You will be able to gather new information each time a lead fills out a form instead of repeating the same data. This helps create a seamless and personalized user experience by leveraging previous interactions with your site as context.

Here’s an example from HubSpot Academy. Here’s what we see after logging into HubSpot CRM:

The firm recognizes that we are a HubSpot client and does not require us to open a new HubSpot account. There is only one button to click: “Start the Course.”

Smart forms can help you collect more information about your leads, customers, and visitors. They will also help to increase conversion rates.

4. Use dynamic email content to streamline workflows.

Dynamic email content can be an excellent way to streamline workflows for contextual marketing. By tailoring each recipient’s emails based on their interests, preferences, and behaviors, dynamic emails become more personalized and engaging; more likely to resonate with your target audience and drive conversions.

Here are a few strategies for using dynamic email content to streamline your contextual marketing workflows:

  • Segment your email list: Break your email list down into segments according to factors such as demographics, past purchase history and engagement level in order to deliver more targeted and personalized email content for each segment. This allows you to deliver relevant and targeted communications for each group.
  • Use behavioral triggers: Set up email campaigns that send emails based on certain actions taken by recipients, such as abandoning their shopping cart or clicking a particular product. Triggered emails can provide targeted recommendations and personalized messaging that increases conversion rates.
  • Use Dynamic Content Blocks: Add dynamic content blocks into your emails that change based on factors such as recipient location, past behavior or preferences to make emails feel more personalized and increase engagement and conversion rates. This strategy can create emails that feel tailored specifically to each recipient leading to more engagement and conversion rates.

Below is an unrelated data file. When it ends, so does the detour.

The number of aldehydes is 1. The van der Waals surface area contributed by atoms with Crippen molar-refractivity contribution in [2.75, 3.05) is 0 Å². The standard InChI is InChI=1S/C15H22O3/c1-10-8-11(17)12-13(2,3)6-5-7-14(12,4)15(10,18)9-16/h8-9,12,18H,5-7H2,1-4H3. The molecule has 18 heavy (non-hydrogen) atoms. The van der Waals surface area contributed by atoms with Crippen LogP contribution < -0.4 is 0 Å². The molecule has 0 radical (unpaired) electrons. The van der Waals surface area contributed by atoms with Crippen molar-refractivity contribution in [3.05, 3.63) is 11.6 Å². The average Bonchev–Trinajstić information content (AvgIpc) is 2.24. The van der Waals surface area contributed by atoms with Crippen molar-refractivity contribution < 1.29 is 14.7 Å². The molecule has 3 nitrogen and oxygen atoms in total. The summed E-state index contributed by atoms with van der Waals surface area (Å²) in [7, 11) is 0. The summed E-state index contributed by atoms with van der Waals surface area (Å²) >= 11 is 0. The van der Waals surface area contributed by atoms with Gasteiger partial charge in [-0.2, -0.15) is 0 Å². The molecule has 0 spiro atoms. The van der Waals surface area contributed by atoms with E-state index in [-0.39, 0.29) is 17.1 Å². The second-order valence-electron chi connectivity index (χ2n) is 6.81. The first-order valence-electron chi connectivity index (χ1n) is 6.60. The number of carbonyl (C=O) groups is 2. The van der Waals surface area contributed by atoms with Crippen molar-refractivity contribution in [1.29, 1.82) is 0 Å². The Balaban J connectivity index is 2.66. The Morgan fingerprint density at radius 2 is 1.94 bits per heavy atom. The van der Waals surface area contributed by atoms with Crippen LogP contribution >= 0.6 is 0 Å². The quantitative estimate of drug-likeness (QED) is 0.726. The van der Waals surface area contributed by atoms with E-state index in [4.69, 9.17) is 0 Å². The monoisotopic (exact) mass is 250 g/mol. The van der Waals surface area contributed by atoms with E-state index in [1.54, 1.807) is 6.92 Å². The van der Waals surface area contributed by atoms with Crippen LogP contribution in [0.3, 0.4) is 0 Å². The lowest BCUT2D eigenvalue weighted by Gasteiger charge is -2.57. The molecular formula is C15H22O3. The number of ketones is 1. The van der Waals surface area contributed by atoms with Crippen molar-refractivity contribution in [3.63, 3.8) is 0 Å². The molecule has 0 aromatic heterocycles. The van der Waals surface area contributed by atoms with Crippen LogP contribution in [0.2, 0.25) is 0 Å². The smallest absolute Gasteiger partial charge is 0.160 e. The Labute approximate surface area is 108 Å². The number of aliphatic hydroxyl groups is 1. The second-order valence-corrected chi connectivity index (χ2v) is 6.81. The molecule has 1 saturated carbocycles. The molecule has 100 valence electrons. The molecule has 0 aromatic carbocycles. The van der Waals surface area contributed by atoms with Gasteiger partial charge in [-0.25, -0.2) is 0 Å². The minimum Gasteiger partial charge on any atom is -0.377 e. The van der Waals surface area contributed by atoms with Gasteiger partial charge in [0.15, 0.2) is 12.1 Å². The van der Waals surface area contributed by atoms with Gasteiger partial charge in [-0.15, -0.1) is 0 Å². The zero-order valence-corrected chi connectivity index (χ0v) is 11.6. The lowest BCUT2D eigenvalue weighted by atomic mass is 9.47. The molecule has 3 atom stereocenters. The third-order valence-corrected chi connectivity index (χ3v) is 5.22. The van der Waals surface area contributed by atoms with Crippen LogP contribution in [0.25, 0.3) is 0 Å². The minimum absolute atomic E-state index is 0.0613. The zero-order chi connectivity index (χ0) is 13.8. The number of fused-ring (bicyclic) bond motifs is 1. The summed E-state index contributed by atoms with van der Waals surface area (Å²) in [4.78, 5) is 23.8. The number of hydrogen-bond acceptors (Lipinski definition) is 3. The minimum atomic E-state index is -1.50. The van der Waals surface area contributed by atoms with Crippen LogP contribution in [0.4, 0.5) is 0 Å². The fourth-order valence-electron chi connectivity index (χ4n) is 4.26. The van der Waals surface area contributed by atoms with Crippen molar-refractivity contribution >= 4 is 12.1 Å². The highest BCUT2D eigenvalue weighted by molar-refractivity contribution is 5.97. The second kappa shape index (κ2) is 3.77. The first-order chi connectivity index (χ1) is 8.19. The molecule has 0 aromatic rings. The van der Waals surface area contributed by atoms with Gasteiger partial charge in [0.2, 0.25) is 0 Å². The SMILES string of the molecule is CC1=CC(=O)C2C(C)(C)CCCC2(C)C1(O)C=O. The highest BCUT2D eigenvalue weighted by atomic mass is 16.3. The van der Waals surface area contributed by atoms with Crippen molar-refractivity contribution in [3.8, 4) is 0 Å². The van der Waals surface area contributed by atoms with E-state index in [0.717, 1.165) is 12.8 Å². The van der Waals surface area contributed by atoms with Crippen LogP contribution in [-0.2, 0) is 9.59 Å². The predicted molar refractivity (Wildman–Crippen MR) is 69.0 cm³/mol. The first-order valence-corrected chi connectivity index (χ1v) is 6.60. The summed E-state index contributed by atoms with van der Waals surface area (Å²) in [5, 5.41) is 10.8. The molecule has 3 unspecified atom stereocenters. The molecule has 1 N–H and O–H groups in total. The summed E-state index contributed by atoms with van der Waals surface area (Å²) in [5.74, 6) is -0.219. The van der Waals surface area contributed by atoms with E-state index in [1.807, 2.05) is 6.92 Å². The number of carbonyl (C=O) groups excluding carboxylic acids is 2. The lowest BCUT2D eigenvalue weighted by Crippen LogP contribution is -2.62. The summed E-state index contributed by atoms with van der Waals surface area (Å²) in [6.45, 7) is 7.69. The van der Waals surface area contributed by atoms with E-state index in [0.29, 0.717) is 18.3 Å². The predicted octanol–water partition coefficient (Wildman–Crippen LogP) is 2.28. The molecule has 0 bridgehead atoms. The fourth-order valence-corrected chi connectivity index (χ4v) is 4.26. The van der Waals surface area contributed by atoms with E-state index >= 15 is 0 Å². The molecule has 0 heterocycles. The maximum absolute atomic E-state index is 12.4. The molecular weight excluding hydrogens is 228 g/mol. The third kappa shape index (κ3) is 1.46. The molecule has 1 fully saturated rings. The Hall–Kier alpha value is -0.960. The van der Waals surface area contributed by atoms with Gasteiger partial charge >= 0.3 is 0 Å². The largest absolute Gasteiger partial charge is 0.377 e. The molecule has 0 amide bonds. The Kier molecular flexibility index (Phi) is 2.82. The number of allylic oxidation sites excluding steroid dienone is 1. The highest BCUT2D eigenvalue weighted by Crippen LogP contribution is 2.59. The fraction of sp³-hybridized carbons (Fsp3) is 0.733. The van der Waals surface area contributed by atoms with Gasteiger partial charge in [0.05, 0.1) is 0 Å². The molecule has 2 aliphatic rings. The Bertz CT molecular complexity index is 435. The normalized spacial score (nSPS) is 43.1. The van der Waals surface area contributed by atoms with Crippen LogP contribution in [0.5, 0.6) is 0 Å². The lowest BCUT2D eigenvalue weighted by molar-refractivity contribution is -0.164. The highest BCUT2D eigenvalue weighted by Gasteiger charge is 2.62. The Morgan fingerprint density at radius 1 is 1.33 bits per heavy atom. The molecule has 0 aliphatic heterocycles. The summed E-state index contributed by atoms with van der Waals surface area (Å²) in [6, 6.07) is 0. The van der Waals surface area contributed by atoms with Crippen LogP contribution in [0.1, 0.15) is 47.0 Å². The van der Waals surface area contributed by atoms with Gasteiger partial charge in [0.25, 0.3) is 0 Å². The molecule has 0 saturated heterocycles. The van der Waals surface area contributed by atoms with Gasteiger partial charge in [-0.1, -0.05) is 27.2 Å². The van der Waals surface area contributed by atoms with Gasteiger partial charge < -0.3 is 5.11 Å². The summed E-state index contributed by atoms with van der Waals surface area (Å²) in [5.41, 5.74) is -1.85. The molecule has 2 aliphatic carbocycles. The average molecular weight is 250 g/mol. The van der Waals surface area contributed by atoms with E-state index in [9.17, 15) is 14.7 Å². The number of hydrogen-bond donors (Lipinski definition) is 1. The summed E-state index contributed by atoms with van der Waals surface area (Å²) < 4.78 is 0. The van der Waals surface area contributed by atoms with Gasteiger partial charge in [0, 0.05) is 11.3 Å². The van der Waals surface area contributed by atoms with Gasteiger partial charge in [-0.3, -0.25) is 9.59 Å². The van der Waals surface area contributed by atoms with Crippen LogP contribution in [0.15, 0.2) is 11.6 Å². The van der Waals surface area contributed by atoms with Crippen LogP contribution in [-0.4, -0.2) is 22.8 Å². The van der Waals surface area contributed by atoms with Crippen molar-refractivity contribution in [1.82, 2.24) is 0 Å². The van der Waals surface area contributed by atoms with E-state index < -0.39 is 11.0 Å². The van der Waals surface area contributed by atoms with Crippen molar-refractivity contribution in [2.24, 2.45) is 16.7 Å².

• Make emails more personalized and engaging by using personalization tokens: Personalization tokens allow for automated insertion of recipient names, locations and any relevant details into email content – thus increasing open and click-through rates and click rates.

By integrating dynamic email content into your contextual marketing workflows, you can generate more targeted and personalized communications that are likely to resonate with your target audience and generate conversions.


Conclusively, contextual marketing and behavioral marketing are powerful tools businesses can utilize to reach their audience and drive engagement and conversions. While both approaches have their own set of advantages and disadvantages, businesses can maximize advertising effectiveness by employing both approaches simultaneously with other targeted ads – providing transparency about data collection practices while meeting relevant privacy regulations so as to build trust with their target audiences and craft successful advertising campaigns that drive results. Of course, don’t forget about manual link building. You need to build quality backlinks to your site in order to achieve the best results for your business.

Outreach Bee has what it takes to do it on your behalf. Contact us to get a personalized plan to rank your business on search engines.